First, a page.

Background. People with persecutory delusions regard ambiguous data in the social domain as self-relevant and selectively attend to threatening information. This study aimed to characterize these social cognitive biases in functional neuroanatomical terms.
Method. Eight schizophrenic patients with active persecutory delusions and eight matched normal controls underwent functional magnetic resonance imaging while determining the self-relevance of ambiguous self-relevant or unambiguous other-relevant neutral and threatening statements.
Results. In determining self-relevance, the deluded subjects showed a marked absence of rostral–ventral anterior cingulate activation together with increased posterior cingulate gyrus activation in comparison to the normal subjects. The influence of threat on self-relevance determination did not yield statistically significant differences between deluded and normal subjects.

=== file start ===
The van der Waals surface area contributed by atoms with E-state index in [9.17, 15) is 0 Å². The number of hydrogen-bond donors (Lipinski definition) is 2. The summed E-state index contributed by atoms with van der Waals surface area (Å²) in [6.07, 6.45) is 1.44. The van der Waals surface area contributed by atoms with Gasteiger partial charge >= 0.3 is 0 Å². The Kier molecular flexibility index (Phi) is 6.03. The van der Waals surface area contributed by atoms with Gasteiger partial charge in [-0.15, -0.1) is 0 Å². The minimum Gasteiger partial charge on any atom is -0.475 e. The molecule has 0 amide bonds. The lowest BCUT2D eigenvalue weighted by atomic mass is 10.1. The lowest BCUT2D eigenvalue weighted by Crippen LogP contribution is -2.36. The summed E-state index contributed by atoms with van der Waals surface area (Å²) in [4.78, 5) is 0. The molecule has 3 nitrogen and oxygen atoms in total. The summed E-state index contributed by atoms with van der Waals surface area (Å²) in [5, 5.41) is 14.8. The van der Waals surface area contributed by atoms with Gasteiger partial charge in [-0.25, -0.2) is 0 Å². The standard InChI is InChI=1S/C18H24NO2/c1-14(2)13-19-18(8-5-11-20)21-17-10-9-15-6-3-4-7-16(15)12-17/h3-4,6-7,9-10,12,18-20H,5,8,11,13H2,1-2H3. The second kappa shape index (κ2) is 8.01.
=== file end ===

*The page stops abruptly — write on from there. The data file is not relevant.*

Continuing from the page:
Conclusions. Abnormalities of cingulate gyrus activation while determining self-relevance suggest impaired self-reflection in the persecutory deluded state. This may contribute to persecutory belief formation and maintenance.